Dialogue

Yuki Horiki and Claudine Marzik
Cairns Regional Gallery

The artworks in Dialogue pervaded the gallery with harmonious and silent 'conversation'. Ceramic forms found counterparts in abstracted shapes on canvas, colours complemented, interaction was serene. Too serene? Did the easy grace of this show become problematic?

Yuki Horiki and Claudine Marzik's new works were explicit in their 'mutual admiration', and if such a foundation were the only rationale for these artists exhibiting together, the effect would have been too cloying, too aesthetically coordinated. Fortunately, many of Marzik's acrylic paintings on canvas (all untitled) militated against this threat and made clear statements in her own language of abstraction. The reverse also applies: Horiki's sculptured ceramic vessels were mostly singular quirky objects that could live in isolation.

Horiki is also a painter and her previous exhibition, Life Vessel, 1997, at Cairns Regional Gallery, combined figurative imagery with her first ceramic explorations. She proved to be an ingenue of three-dimensions with her particularly inventive vases. New works in Dialogue were more austere, and their minimal colour allowed purity of form to dominate. Groupings of creamy, single-stem cylinders, in threes and fives, themselves called Dialogue, were sculptures but also worked as graphic vertical sketches in clay, like maquettes. Vicissitudes were twenty arum lily shapes (or wall -vases not for flowers) and likewise were effective as a group.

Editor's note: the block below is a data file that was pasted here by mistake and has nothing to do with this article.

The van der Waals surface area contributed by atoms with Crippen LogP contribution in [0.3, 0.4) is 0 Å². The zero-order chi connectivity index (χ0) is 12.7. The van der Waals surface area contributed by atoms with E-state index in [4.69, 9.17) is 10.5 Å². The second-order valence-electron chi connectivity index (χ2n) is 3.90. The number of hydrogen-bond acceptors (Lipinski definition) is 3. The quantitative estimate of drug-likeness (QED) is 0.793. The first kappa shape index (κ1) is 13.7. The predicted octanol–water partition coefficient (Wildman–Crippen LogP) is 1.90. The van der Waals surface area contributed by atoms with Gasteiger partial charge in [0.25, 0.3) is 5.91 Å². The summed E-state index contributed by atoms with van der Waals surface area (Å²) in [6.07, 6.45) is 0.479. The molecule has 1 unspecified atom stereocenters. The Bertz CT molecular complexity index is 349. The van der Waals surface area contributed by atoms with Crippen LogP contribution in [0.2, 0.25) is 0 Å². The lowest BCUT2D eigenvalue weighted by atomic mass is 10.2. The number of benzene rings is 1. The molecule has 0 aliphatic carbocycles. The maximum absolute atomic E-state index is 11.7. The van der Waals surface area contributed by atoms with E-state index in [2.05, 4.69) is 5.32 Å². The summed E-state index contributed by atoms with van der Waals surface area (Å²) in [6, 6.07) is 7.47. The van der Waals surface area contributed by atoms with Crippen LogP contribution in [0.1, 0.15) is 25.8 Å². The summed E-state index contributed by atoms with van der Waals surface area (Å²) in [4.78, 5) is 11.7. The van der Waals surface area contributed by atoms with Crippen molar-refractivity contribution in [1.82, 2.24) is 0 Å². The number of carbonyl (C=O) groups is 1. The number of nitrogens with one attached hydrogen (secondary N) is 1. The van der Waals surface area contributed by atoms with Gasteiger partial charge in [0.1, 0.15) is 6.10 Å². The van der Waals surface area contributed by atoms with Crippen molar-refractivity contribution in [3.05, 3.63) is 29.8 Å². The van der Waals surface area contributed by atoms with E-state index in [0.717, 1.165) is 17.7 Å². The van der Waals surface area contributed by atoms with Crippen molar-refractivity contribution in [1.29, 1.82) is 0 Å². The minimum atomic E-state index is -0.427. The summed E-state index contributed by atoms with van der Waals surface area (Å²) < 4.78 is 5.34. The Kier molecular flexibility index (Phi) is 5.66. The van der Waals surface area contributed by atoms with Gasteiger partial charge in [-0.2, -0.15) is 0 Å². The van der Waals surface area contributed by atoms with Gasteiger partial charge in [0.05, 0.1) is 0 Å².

Horiki's pieces were few, a seemingly calculated choice since their simplicity of form proclaimed 'less is more'. Her four burnished Ha Za Ma vessels were large sensual bellies with the lips of jugs. The most accomplished of all her pieces, Cloud Vessel, was aptly named with its subtle scalloped opening.

A group of eight untitled paintings by Marzik were toned in the same soft cream of Cloud Vessel, with vertical grey linear bands overlaid. Suggestions of vegetative or vessel forms brought shape and volume to some of her paintings, otherwise Marzik's concern in these works was with the delicacy of surface, achieved through stripping back and adding many layers of etiolated colour to create soft glazed veils which sometimes were then scraped with linear incisions. Marzik's paintings also worked well in groupings. Either in a triptych, diptych or a block, subtleties that may have been too insubstantial in a single work were reinforced. These paintings gained by their placement near each other.

To examine why certain pared-down forms read as 'Japanese' is to enquire into the stylistic tendencies arising from centuries of visual refinement in a culture suffused with Tao, Shinto and Zen sensibilities (among others). My unscholarly western eyes might characterise the stereotypical qualities of Japanese objects as being linear, austere, elegant and rather monochromatic: there also is the awareness that objects are judiciously selected to present an harmonious whole.

In addressing this tendency to lapse into a 'Japanese reading' of the works in Dialogue, I discovered a fundamental empathy with the artists' quest for simplicity and fascination with the empty moment. Marzik and Horiki are clearly comfortable fusing modernist and Japanese aesthetics without the need for words to explain how they relate to these traditions (English is not the first language of either artist, in any case).

With this exhibition, both Horiki and Marzik have taken a step in their practice toward clarity, harmony and revealing the essential. The metaphysical implication here is a long term one, an evolving state of coming into being. The distraction of elegant placement and coordinated colours can be the mere seduction of interior design, whilst the true language of emptiness, is another dimension again.